6. DysrhythmiaRN11

    Failed AANP Then...Passed!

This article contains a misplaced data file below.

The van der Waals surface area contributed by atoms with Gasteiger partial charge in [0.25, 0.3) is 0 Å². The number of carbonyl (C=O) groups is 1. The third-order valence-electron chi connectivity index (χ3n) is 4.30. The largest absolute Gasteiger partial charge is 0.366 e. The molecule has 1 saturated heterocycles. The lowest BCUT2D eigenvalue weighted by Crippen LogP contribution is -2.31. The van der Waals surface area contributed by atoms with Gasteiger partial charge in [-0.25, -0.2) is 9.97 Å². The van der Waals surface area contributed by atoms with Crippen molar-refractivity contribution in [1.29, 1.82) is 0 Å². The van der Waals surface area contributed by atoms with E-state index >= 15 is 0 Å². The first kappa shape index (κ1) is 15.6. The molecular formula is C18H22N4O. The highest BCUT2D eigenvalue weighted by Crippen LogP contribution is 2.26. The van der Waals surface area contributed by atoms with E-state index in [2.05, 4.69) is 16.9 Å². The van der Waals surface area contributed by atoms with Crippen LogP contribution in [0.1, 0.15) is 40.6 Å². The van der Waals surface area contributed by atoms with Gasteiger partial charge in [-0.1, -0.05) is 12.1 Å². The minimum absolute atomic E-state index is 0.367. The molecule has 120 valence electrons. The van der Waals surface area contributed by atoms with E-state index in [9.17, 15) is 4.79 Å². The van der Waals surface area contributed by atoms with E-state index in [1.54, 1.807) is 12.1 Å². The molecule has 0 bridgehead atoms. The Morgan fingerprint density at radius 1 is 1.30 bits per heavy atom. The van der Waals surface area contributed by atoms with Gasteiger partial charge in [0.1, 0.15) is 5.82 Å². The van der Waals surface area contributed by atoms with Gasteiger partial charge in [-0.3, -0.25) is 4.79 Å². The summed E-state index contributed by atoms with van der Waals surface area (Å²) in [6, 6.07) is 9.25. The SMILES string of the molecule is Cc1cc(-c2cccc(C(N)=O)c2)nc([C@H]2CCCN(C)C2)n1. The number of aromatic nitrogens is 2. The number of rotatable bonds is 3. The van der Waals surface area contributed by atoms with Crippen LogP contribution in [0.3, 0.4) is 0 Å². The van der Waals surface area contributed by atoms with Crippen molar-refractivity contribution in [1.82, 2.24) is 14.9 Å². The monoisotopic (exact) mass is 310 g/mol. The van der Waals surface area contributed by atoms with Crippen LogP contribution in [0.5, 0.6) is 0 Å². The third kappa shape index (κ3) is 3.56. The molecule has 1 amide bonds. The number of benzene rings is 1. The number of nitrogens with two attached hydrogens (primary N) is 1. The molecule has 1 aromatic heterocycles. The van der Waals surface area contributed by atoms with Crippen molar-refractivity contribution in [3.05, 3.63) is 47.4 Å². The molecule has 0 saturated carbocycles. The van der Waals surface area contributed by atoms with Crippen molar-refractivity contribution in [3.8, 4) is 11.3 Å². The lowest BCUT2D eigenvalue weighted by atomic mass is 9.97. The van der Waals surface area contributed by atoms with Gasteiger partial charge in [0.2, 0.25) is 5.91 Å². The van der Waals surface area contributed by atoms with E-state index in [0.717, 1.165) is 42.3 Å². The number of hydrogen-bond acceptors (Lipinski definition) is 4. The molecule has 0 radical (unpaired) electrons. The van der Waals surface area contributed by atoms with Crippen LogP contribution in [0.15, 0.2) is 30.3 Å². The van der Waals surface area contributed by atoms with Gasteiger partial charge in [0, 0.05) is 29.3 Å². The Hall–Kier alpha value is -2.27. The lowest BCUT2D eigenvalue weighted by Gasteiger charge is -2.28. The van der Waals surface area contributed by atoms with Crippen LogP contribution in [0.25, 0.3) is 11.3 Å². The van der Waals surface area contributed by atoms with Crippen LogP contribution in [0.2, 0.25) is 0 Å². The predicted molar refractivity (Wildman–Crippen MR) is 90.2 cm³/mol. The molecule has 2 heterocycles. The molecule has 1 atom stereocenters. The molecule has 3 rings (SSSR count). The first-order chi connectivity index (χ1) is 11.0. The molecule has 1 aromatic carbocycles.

Hi I just wanted to give back and provide support to anyone out there looking for answers on passing their NP boards. I want to start by saying I took my boards in July and failed. I recently just took them today, 9/8 and passed. So to start, I graduated in May and decided to relax and have fun versus jumping right in. I just needed a break. I vacationed and did fun things for about a month. I purchased an online review course by Amelia Hollier. I loved it versus in person reviews because it was at my own pace and I studied as I had time. With my schedule it took me a few weeks to get through the review. It was great and I really learned a lot such as diagnosing murmurs and interpreting hematological disorders, and a lot of different intricates as such. It was a great review and Hollier said at the end of the review to take a few weeks to go through each system on your own which I didn't do. Next, I purchased Fitzgerald mp3 player that came with her book. I was happy because I felt like I could listen to it during my free time at work and really get a good study in. I also had the Maria Leik book which by this point I was too worn out to take my time to go thru it and study it. I glanced through it and then I did something unimaginable.... I moved my board exam up by 3 weeks and guess what.. I failed it. I was so upset and sad and it took me just a little bit to get myself together and figure out what to do next. I scrolled the internet for similar situations that could help me and realized I wasn't alone. I immediately started doing my CEUs that same day thanks to reading a bunch of similar situations because AANP doesn't give you a true breakdown of what to focus on, so I did random CEU topics. I finished that in a day then resubmitted my application and was approved within few days. My letter came like 2 weeks after that of areas to focus on which was useless. Preparing the 2nd time.... I had this imaginary thought that I would retest in 2 weeks.....but I didn't, I retested 2 months later.. I already had the Leik book and decided to update it to the new edition since it came with an app. Once it came, I hit the books hard... planned out in my calendar each lesson... took my time, had a notebook, wrote down everything important by system and would refer to my notes to study that particular system and answering questions from Leiks online app to correlate... I read the entire book and at the near end of my readings, I found out that Hollier had an excellent question and answer book that was great for practice for the boards. I did not retake that exam until I totally understood everything because the exam is so random that you just don't know what's on it.. I had the information down packed this time... I learned with this exam that you have to KNOW the information and understand it... cramming will not help you at all. I went over my notes until I was blue in the face and I answered questions like crazy the second time around... when I took the exam again I thought it was so easy because I could rationalize and think out the obvious thanks to Hollier's question and answer book, and Maria Leik's review book.... I was able to ace the exam with my knowledge I had acquired. I have a youtube link that can further give you what I did to pass and some advice on the boards... there are many people who look to the internet for help and I would like to say don't give up... you can do it.. just take your time and do it... one little bit of advice... don't purchase too many books... or reviews..it can overwhelm you.... choose a review of your choice... ... Amelia Hollier is a great review and online is convenient and just as good as in person.. Fitzgerald offers too much information for me and its overload for the exam and her style of questioning gave me anxieties... I personally did not like this as a review for boards but will use it to review for my actual NP practice.... she has alot of knowledge.. Stick with Maria Leik review book definitely and I would buy Hollier questions and answer book...